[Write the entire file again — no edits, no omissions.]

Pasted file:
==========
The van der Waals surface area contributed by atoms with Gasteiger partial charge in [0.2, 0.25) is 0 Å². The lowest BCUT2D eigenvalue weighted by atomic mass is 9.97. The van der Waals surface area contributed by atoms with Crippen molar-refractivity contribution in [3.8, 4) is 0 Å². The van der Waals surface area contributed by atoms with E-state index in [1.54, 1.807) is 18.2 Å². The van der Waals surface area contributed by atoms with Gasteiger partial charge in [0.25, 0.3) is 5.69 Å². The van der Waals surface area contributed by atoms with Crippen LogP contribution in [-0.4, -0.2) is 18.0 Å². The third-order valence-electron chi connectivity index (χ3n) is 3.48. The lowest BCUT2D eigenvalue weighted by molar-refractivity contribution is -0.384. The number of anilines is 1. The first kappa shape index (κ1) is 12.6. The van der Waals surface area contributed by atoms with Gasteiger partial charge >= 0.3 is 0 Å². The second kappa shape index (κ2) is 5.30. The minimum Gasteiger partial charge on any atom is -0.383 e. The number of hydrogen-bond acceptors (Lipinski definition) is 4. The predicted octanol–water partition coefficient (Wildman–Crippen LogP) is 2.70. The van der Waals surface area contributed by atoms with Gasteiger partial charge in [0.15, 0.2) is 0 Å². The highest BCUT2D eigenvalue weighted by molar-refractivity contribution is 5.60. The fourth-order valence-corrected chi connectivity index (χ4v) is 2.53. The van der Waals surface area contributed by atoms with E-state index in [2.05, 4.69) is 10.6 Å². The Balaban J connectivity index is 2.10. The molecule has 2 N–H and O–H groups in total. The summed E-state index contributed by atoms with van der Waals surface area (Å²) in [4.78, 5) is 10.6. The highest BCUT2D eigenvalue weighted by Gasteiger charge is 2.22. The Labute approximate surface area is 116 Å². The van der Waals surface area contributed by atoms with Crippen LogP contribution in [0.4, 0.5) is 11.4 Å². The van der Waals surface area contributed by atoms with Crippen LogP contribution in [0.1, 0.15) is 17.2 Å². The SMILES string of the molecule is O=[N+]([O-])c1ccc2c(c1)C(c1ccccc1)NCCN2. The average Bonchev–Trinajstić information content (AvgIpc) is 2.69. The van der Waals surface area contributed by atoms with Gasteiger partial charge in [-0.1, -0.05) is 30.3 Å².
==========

The van der Waals surface area contributed by atoms with Gasteiger partial charge in [0.2, 0.25) is 0 Å². The lowest BCUT2D eigenvalue weighted by atomic mass is 9.97. The van der Waals surface area contributed by atoms with Crippen molar-refractivity contribution in [3.8, 4) is 0 Å². The van der Waals surface area contributed by atoms with E-state index in [1.54, 1.807) is 18.2 Å². The van der Waals surface area contributed by atoms with Gasteiger partial charge in [0.25, 0.3) is 5.69 Å². The van der Waals surface area contributed by atoms with Crippen LogP contribution in [-0.4, -0.2) is 18.0 Å². The third-order valence-electron chi connectivity index (χ3n) is 3.48. The lowest BCUT2D eigenvalue weighted by molar-refractivity contribution is -0.384. The number of anilines is 1. The first kappa shape index (κ1) is 12.6. The van der Waals surface area contributed by atoms with Gasteiger partial charge >= 0.3 is 0 Å². The second kappa shape index (κ2) is 5.30. The minimum Gasteiger partial charge on any atom is -0.383 e. The number of hydrogen-bond acceptors (Lipinski definition) is 4. The predicted octanol–water partition coefficient (Wildman–Crippen LogP) is 2.70. The van der Waals surface area contributed by atoms with Gasteiger partial charge in [0.15, 0.2) is 0 Å². The highest BCUT2D eigenvalue weighted by molar-refractivity contribution is 5.60. The fourth-order valence-corrected chi connectivity index (χ4v) is 2.53. The van der Waals surface area contributed by atoms with E-state index in [2.05, 4.69) is 10.6 Å². The Balaban J connectivity index is 2.10. The molecule has 2 N–H and O–H groups in total. The summed E-state index contributed by atoms with van der Waals surface area (Å²) in [4.78, 5) is 10.6. The highest BCUT2D eigenvalue weighted by Gasteiger charge is 2.22. The Labute approximate surface area is 116 Å². The van der Waals surface area contributed by atoms with Crippen LogP contribution in [0.4, 0.5) is 11.4 Å². The van der Waals surface area contributed by atoms with Crippen LogP contribution in [0.1, 0.15) is 17.2 Å². The SMILES string of the molecule is O=[N+]([O-])c1ccc2c(c1)C(c1ccccc1)NCCN2. The average Bonchev–Trinajstić information content (AvgIpc) is 2.69. The van der Waals surface area contributed by atoms with Gasteiger partial charge in [-0.1, -0.05) is 30.3 Å².